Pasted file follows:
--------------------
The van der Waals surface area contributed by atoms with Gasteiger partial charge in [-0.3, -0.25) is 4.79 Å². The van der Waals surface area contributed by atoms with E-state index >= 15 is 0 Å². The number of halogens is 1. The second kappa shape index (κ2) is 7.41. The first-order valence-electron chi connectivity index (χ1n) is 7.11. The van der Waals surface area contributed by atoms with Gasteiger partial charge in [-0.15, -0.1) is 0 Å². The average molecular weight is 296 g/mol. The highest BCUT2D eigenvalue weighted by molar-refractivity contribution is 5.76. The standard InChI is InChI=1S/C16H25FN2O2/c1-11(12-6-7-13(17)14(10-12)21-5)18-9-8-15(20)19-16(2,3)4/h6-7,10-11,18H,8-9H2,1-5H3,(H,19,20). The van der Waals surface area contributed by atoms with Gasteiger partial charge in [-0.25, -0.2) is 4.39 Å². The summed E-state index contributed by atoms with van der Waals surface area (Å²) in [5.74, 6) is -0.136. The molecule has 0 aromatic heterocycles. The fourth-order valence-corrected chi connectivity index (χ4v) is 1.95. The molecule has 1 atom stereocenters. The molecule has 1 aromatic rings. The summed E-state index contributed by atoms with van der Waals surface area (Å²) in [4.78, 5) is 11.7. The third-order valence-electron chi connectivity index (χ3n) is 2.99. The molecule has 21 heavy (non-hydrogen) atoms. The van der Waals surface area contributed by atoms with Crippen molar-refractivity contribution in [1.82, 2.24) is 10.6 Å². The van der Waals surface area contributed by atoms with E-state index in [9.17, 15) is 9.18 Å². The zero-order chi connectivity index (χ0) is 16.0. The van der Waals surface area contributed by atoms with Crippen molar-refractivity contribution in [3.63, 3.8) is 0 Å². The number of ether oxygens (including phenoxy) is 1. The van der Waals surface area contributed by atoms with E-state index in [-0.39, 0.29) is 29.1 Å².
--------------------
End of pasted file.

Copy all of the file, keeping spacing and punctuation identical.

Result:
The van der Waals surface area contributed by atoms with Gasteiger partial charge in [-0.3, -0.25) is 4.79 Å². The van der Waals surface area contributed by atoms with E-state index >= 15 is 0 Å². The number of halogens is 1. The second kappa shape index (κ2) is 7.41. The first-order valence-electron chi connectivity index (χ1n) is 7.11. The van der Waals surface area contributed by atoms with Gasteiger partial charge in [-0.15, -0.1) is 0 Å². The average molecular weight is 296 g/mol. The highest BCUT2D eigenvalue weighted by molar-refractivity contribution is 5.76. The standard InChI is InChI=1S/C16H25FN2O2/c1-11(12-6-7-13(17)14(10-12)21-5)18-9-8-15(20)19-16(2,3)4/h6-7,10-11,18H,8-9H2,1-5H3,(H,19,20). The van der Waals surface area contributed by atoms with Gasteiger partial charge in [-0.25, -0.2) is 4.39 Å². The summed E-state index contributed by atoms with van der Waals surface area (Å²) in [5.74, 6) is -0.136. The molecule has 0 aromatic heterocycles. The fourth-order valence-corrected chi connectivity index (χ4v) is 1.95. The molecule has 1 atom stereocenters. The molecule has 1 aromatic rings. The summed E-state index contributed by atoms with van der Waals surface area (Å²) in [4.78, 5) is 11.7. The third-order valence-electron chi connectivity index (χ3n) is 2.99. The molecule has 21 heavy (non-hydrogen) atoms. The van der Waals surface area contributed by atoms with Crippen molar-refractivity contribution in [1.82, 2.24) is 10.6 Å². The van der Waals surface area contributed by atoms with E-state index in [9.17, 15) is 9.18 Å². The zero-order chi connectivity index (χ0) is 16.0. The van der Waals surface area contributed by atoms with Crippen molar-refractivity contribution in [3.63, 3.8) is 0 Å². The number of ether oxygens (including phenoxy) is 1. The van der Waals surface area contributed by atoms with E-state index in [-0.39, 0.29) is 29.1 Å².